“I love every aspect of being a makeup artist, even the clients with bad attitudes — there is nothing that I would rather do. I feel like I wake up and breath makeup.”

PC: @Fred4Face

 What’s your favorite bold looks that you’ve created or the most fun?

“The most fun bold look….that would have to be on one of my clients    who was very conservative, she did not really allow me to step out of the  box, but I just kind of like –really, just kind of did my own thing one day.  And it ended up being a cover shoot for a CD. And the CD picture went  viral.”

PC: @Fred4Face

You are great at creating classic red carpet looks. Do you like to step outside of that and do bold looks?

“Absolutely! I’ve done everything from fashion makeup, to red carpet beauty makeup, to body painting to face painting for halloween. I’ve even gone as far as to do female impersonators, so it’s really like a big circle.”

You just told me that you had a client who was conservative, and you had a little fun and it worked. Do you often do that -play up looks and have fun?

PC: @shebatty

I often do what I want -to be honest. And I hope none of my clients see this. I let them tell me what they believe they want, and I take their idea and make it my own. So, if somebody tells me, ‘I just want like, six colors on my eye.’ And I know that you’re not patient enough for me to put six colors on your eye and blend them down, then what I’ll do is i’ll do a simulation of what you want. And you might believe that you have six colors, but at the end of the day it may only be two. And that’s just real, because a lot of times I feel like most clients sit in the chair and tell you what they think they want, but then when they actually figure out what they really want, they’re like, ‘Oh, that’s not what I wanted.’ So to save myself some time, and save them a headache -you know, let me just combine the two.”

What’s your go to brand?

“My go to brand is actually Temptu, believe it or not. I do have a lot of things that I use. I can’t say that I use a certain foundation or a certain concealer, because I generally just use whatever I can find a good match with for color and whatever just works in my bag.”

What’s your go to budget brand?

“My go to budget brand…I’m actually enjoying, believe it or not, Kiss Cosmetics Professional and you can find that in the beauty supply store. They have some great longwear lipsticks and they have some great brow pencils -I’m actually using a brow pencil right now by Kiss Cosmetics.”

What’s the one product that we can always find in your bag?

“One product that you can always find in my bag, is my Temptu Airbrush Machine. That is my must-have. I travel with it everywhere I go. I find that when I’m working with gentlemen, they prefer the airbrush, because it doesn’t give you that makeupy [sic] look. But it’s still nice and natural enough that they can walk outside and nobody would be like ‘Oh my gosh, are you wearing makeup?’ so, that’s my must have.”

PC: @shebatty

What advice would you give aspiring MUAs?

“Be able to listen, be able to learn and never stop learning. Even at my age now and the number of years I have under my belt as a makeup artist, I’m still open to learning new things. So, always be open to learning new things.”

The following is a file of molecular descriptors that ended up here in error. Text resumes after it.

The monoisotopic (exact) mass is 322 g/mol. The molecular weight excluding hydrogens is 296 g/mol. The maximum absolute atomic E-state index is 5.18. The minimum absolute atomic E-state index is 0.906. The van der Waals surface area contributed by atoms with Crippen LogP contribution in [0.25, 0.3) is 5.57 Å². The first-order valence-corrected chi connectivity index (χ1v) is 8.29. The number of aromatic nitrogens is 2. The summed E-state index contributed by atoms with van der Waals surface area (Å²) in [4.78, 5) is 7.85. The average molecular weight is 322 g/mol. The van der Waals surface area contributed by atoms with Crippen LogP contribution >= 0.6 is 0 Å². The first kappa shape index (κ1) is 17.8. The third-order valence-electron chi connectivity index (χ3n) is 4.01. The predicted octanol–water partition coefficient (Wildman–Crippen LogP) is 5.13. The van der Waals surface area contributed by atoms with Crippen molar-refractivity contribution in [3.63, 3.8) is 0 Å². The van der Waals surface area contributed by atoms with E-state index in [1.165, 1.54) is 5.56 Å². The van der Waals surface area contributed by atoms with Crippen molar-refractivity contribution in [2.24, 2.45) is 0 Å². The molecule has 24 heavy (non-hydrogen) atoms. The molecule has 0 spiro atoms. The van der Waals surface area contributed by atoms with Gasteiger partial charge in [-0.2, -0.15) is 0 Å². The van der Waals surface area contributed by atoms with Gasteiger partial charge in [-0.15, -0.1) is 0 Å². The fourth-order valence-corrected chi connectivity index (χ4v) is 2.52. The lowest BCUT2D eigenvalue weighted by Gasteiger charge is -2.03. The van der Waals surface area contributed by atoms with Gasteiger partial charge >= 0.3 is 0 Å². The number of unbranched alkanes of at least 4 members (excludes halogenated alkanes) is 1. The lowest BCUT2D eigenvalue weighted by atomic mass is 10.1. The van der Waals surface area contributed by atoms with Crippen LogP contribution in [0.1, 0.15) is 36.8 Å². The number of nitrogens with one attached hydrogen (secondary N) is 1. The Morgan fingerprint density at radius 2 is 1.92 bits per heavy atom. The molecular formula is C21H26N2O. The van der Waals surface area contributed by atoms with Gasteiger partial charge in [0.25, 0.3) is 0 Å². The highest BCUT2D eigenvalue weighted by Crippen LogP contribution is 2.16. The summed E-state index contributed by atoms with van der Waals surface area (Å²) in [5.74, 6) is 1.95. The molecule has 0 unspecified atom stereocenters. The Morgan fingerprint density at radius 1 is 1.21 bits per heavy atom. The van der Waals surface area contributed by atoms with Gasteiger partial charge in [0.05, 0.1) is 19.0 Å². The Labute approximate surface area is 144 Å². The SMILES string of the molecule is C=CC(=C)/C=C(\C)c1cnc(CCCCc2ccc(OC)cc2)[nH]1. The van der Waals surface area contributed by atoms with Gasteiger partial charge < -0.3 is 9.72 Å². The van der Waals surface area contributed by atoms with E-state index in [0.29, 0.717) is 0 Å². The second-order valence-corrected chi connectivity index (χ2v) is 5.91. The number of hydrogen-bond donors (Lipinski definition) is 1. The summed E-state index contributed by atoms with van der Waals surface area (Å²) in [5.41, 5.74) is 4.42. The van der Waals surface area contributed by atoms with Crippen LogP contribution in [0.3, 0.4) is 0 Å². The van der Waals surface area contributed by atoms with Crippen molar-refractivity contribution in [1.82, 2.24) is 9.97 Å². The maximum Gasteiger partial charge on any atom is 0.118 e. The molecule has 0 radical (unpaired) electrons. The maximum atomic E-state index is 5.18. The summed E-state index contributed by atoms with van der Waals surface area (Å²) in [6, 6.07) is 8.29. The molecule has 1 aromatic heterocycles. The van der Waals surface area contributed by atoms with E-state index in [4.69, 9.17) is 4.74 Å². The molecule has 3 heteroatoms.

How do you feel social media has affected the industry?

“Social Media has definitely impacted the industry in so many different ways. I think it’s more so negatively, because there are so many people who feel like because they have two brushes and a pencil, they can say, “I”m a makeup artist” because they know how to draw their brows on. However, not necessarily knowing the art behind it, where you actually have to put in some work and understand, like other peoples skin types and other peoples structures and things of that nature.”

fred beyond the makeup

PC: @Fred4Face

Who are you beyond the makeup?

“Beyond the makeup….I am a mentor, I am a father, I am a friend, I’m a brother. I’m a Dillard [University] grad -hello!  I speak three languages: Spanish, French and German. I was a foreign language major in college most people don’t know that about me and that’s pretty much a fun fact.”

What are your plans for 2018?

“I’m taking bigger faith walks. I’m actually stepping out of my box and trying to do something on a bigger level. Somethings that I never thought that I would even dream of accomplishing. Stepping out on the waters a little bit.

Always be on the lookout for me. Cause if you sleep on me you’re gonna look up and be like ‘Oh, he’s up there!”

Visit Fred4Face for booking information and to see more Sanders work.

Meet Tashara ‘TJ’ Robinson, POWER MOM!

After more than a decade of “living the dream”, Dallas native, stay-a-home mother of four and wife, TaShara ‘TJ’ Robinson found herself in an unfamiliar space.

“To make a long story short, I ended up filing for divorce after 19 years of marriage,” she says the discussion about her contribution to the newly released POWER Moms book begins.

Who signed up for this

“I met my husband at Texas A&M University and we dated for a few years. Got married, and I decided to be a stay-at-home mom -we had already had the conversation and decided that if we had kids, I’d stay home and raise the kids, and at the time I felt like that was the best decision for me. I wanted to just, you know, be a mom -be a good mom, and I wanted to be a good wife as well. And you know, even as noble as that desire sounded, I found that I still had to deal with real life and a real marriage,” she says.